In Jerolamon v. Belleville, 90 N.J.L. 206, a suit for damages ensuing from the overflowing of the plaintiff's land by water, proof of subsequent changes made by the defendant in the drainage system was held admissible. Id. at 208-09. The defendant's engineer had denied "that the flood water had run down the street in any such quantity as to do material damage." Id. at 208. In affirming the judgment, the court explained:

This was a material point in plaintiff's case, and to meet it he was entitled to bring out that defendant had taken care of this storm water by a special sewer; the inference of course being that unless there were a material amount of storm water, the culvert would not have been built, and its building was evidential of the incorrectness of the witness' statement.

[Id. at 208.]

Other jurisdictions have also concluded that evidence of remedial actions is admissible to prove that an event occurred or that a place or thing was in a particular condition at the time of an accident. See, e.g., Bailey v. Kawasaki-Kisen, K.K., 455 F.2d at 394-96; Baroldy v. Ortho Pharm. Corp., 157 Ariz. 574, 584-85, 760 P.2d 574, 584-85 (Ariz. Ct. App. 1988); Rose v. Figgie Int'l, Inc., 229 Ga. App. 848, 850, 495 S.E.2d 77, 80-81 (Ga. Ct. App. 1997); CSX Transp., Inc. v. Monhollen, 229 Ga. App. 516, 519-20, 494 S.E.2d 202, 205-06 (Ga. Ct. App. 1997); Stinson v. E.I. DuPont De Nemours and Co., 904 S.W.2d 428, 432 (Mo. Ct. App. 1995).

Although none of these decisions deal with the precise issue presented here, they support the proposition that in a variety of factual settings, evidence of subsequent remedial measures is admissible to rebut the defense that the accident did not happen in the manner claimed. Furthermore, we are not concerned here with evidence pertaining to prior negligent acts to establish negligent conduct on a particular date. Instead, the evidence here focused upon the claim that the design of the MgO processing unit was defective. Therefore, evidence of the remedial measures taken by defendant, such as the raising of the MgO plant's stacks, installation of several fence line SO2 monitors and the creation of contingency plans in the event of an industrial accident causing the release of sulfur dioxide, tended to establish the existence of the alleged defect. Ryan v. KDI Sylvan Pools, Inc., 121 N.J. at 290.

Thus, wholly apart from the fact that defendant's remedial conduct was not voluntary but rather mandated by statute and an administrative order entered by the DEP, we are convinced that this evidence was admissible to prove that the sulfur dioxide and hydrogen sulfide were released from the MgO plant on September 9, 1991. The question presented here, although far more complex, is similar to those in Perry v. Levy, 87 N.J.L. 670, where evidence of repairs was held to have been properly admitted to prove the defective condition of the ceiling on the date of the accident, Millman v. United States Mortgage & Title Guar. Co. of New Jersey, 121 N.J.L. 28, where evidence of remedial action was held to have been properly admitted to prove the defective stairway at the time of the accident, Jerolamon v. Town of Belleville, 90 N.J.L. 206, where evidence of repairs to a drainage system was held to have been properly admitted to show that the plaintiff's property was in fact damaged by flooding waters, and the other decisions we have cited, where evidence of remedial conduct was held to be admissible to show the accident occurred in the manner claimed by the particular plaintiff. Specifically, evidence of defendant's corrective measures was admissible to prove that the gaseous fumes that injured Smith were in fact released from the MgO unit.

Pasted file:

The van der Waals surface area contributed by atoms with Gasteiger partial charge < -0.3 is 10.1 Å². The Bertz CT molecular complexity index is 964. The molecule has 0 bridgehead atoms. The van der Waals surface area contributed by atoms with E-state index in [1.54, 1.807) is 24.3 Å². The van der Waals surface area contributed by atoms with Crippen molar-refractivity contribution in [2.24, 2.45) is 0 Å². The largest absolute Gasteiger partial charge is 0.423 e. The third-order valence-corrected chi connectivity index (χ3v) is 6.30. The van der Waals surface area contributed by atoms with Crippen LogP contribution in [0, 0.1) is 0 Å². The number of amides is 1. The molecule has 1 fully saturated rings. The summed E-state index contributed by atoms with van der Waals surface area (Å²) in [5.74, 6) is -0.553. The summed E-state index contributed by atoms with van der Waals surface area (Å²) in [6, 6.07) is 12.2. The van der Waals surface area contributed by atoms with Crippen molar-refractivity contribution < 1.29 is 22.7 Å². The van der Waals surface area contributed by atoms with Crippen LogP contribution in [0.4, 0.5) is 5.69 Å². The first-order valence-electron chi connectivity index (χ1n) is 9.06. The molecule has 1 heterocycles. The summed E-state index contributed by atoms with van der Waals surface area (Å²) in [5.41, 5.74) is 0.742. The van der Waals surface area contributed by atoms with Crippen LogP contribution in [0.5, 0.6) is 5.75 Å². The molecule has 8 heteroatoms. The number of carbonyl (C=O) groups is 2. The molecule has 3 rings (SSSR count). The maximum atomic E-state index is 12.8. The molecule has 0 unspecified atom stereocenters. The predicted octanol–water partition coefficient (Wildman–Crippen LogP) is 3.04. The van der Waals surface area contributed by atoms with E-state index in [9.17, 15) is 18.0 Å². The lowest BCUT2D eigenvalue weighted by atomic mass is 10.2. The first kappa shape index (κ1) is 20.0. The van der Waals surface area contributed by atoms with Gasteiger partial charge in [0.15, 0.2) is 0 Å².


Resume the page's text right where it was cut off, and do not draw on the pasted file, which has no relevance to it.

We come then to defendant's attack upon the trial court's limiting instruction. Although the trial court repeatedly emphasized that evidence of remedial conduct could not be considered in determining whether or not defendant was negligent, its description of the appropriate use of such evidence was hardly a model of clarity. However, defendant is in a poor position to complain. As we noted earlier, much of the trial court's instruction was taken from defendant's proposed charge. Moreover, defendant never objected to the trial court's instruction. It is axiomatic that "[t]rial errors which were induced, encouraged or acquiesced in or consented to by defense counsel ordinarily are not a basis for reversal on appeal." State v. Harper, 128 N.J. Super. 270, 277 (App. Div.), certif. denied, 65 N.J. 574 (1974). Our Supreme Court has said that under the invited error doctrine the particular mistake belatedly recognized on appeal must "cut mortally into the substantive rights" of the appellant to warrant a reversal. State v. Corsaro, 107 N.J. 339, 345 (1987) (quoting State v. Harper, 128 N.J. Super. at 277). Applying this test, we are thoroughly convinced that the trial court's charge did not demonstrably impair the defendant's defense on the merits. Nor did it convey specifically an erroneous legal principle. At worst, the instruction can be characterized as telling the jury too little, not too much. Simply put, the error was not so egregious as to justify a rerun of the trial.